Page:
2007 South Asian floods

2008 Indian floods

2009 India floods

2010 Ladakh floods

2012 Brahmaputra floods

2012 Himalayan flash floods 

2013 Assam floods

2013 North India floods

2014 India–Pakistan floods

Indian Armed Forces and the Jammu and Kashmir Floods, 2014

2015 Gujarat cyclone

July 2015 Gujarat flood

2015 Assam floods

2015 Gujarat flood

2015 Chennai floods

Flood in Thamirabarani River in 2015



Globally, major floods that used to happen only once every 100 years now take place every 10 or 20 years. Additionally there is increasing flood risk in coastal areas as sea levels are expected to rise up to 1.3 metres if greenhouse gas pollution continues at its current pace.

The estimate of the cost of the damage from the recent 2015 Chennai floods by an industry body and an international insurance company stood at Rs 15,000 Crore. (USD 2.5 billion)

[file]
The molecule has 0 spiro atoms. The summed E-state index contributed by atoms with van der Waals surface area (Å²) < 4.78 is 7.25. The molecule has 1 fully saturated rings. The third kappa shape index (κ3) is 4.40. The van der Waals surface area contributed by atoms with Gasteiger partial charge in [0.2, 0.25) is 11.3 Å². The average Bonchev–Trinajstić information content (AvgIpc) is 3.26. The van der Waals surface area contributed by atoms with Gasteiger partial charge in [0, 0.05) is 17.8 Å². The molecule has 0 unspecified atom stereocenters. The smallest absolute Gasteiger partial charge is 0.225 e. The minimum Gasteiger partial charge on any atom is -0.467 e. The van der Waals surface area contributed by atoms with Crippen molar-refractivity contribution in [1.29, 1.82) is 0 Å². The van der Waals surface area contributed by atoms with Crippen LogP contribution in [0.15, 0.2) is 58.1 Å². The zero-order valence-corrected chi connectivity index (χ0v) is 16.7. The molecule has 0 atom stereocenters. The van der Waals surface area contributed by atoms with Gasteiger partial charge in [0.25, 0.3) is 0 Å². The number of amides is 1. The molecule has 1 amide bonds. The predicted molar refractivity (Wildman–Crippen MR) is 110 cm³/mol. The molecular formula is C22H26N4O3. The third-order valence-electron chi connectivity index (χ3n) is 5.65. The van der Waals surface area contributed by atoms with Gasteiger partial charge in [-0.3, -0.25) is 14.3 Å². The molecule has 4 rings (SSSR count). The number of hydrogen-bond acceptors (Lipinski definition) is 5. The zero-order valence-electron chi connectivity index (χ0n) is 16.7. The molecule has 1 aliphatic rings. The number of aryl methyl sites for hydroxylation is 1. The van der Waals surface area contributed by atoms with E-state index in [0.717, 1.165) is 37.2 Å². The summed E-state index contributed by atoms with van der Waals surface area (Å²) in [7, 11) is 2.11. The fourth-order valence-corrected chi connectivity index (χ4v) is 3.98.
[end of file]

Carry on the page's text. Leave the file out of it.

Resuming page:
Given the above list of floods, another flood in Tamilnadu and Chennai or other parts of India is unpredictable with any certainty but very much likely.

The history of prior forecast of rains has often failed even for monsoonal rains. There is no history of prior forecast of floods. Even if forecasts come about in future, the time before a flood event and the actual forecast being delivered would be few hours to few days at best. Hence the speed of erection of a flood protection solution becomes paramount in choosing a flood protection solution.

While the larger solution to the issue like creating a wide rain water drainage network throughout the city, creating a large storage system are long term solutions which take many years in the making, the economic feasibility of doing that in Chennai or Mumbai city does not arise.

In this scenario the solutions available for flood protection are the following.

  • Don’t build in an area of flood risk
  • Permanent static defences
  • Wide area protection through upstream storage / banks or barriers / overflow channels